Emotional processing & health


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Article from Dorset RDSU Newsletter,Radar
Volume 7, Issue 2, June 2003

The idea that emotional release can benefit our health goes back to Greek Tragedy where the audience participating emotionally in the dramatic action goes away psychologically cleansed, purged of harmful feelings and sensations.  This idea of release or catharsis assumes that we can in some way store emotional pain in our bodies and that this is unhealthy.  “Bottling up” emotions; “keeping a stiff upper lip” “pent-up feelings” “pushing down our feelings” “ sweeping things under the carpet” are part of the folk lore of western society. 

Is this simply folk ideas or is there some substance in the notion that bottling up emotions is bad for us? 

Emotional processing is an attempt to put these ideas into a scientific framework.  It seeks to discover how we process disturbing or negative life events and what “bottling up” amounts to.  Are there blockages or inhibitions in the way people deal with and express emotions – can we classify them?  Do they really affect health and wellbeing?  In the Dorset Research and Development Support Unit we have tried to provide a firm basis for this sort of research by developing an emotional processing scale, a psychometric questionnaire able to identify and quantify blockages in processing emotions.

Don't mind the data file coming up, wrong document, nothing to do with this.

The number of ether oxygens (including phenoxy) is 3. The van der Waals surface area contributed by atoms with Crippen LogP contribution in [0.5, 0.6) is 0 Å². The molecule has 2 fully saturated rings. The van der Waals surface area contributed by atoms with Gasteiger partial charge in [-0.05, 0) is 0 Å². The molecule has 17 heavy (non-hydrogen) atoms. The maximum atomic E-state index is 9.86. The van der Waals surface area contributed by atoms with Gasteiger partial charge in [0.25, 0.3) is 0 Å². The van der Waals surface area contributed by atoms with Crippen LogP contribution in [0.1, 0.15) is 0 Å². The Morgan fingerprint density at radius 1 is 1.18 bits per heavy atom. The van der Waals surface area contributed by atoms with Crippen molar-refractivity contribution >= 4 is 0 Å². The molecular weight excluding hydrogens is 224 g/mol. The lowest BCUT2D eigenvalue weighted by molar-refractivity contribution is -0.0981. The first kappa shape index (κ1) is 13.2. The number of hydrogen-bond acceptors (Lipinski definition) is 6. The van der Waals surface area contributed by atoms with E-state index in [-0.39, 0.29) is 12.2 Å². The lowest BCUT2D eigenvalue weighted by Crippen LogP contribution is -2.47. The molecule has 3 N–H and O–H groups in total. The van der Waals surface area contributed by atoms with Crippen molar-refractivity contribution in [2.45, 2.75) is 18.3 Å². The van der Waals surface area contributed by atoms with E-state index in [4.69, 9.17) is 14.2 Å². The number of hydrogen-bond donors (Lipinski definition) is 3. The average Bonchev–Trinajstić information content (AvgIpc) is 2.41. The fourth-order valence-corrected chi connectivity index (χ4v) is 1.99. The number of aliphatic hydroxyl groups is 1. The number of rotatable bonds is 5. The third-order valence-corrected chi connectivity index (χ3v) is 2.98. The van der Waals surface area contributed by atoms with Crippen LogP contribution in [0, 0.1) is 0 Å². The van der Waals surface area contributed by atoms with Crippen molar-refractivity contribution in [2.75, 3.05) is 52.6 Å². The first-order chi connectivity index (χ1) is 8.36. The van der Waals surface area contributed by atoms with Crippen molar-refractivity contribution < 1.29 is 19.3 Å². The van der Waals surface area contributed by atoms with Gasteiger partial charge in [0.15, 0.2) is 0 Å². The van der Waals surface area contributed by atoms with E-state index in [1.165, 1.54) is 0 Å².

In the sixties, Grossarth -Maticek2 began a longitudinal study in which the eldest inhabitant of every second household in a Yugoslavian town of 17,000 people was interviewed and their physical and psychological state measured.  When mortality was checked 10 years later, 158 of the 166 cancer deaths and 115 of the 164 coronary disease deaths were in people who had scored 10 or 11 in an 11-item test measuring anti-emotional attitudes; we might call it the stiff upper lip test.  Research on expressing emotions and cancer3, into cardiac disease and Type A personality4, and the relationship of emotional suppression and immune functioning5, are part of a growing literature on the link between emotions and illness. 

In psychotherapy a woman called Anna O is perhaps the most famous patient ever, who when she received a course of hypnotherapy referred to it as her “talking” therapy.  Sigmund Freud went on to make “talking therapy” into a worldwide movement with hundreds of offshoots today, from respectable approaches such as counselling and cognitive therapy to the more, shall we say “conceptually challenged” approaches such as primal scream, re-birthing and Reich’s orgone energy meter. 

Our research, using the Emotional Processing Scale, suggests that “bottling up” emotions is a lot more complex than we first thought.  We have consistently found 8 measures of “bottling up” emotions.  This includes attitudes to emotion (e.g. I wished I could have removed my emotions), control of emotional experience (e.g .I detached myself from emotional feelings) control of emotional expression (e.g. I kept quiet about my feelings) and over-reactive emotions (e.g unwanted feelings kept intruding).  Research projects in Dorset using the emotional processing scale are being conducted in patients with fibromyalgia, medically unexplained symptoms, chronic back pain, colorectal cancer, anxiety, depression and personality disorder.  This is all helping to build up, in a structured way, a better knowledge base for understanding mind-body interactions. 

Professor Roger Baker
Consultant Clinical Psychologist
Co-ordinator, Dorset RDSU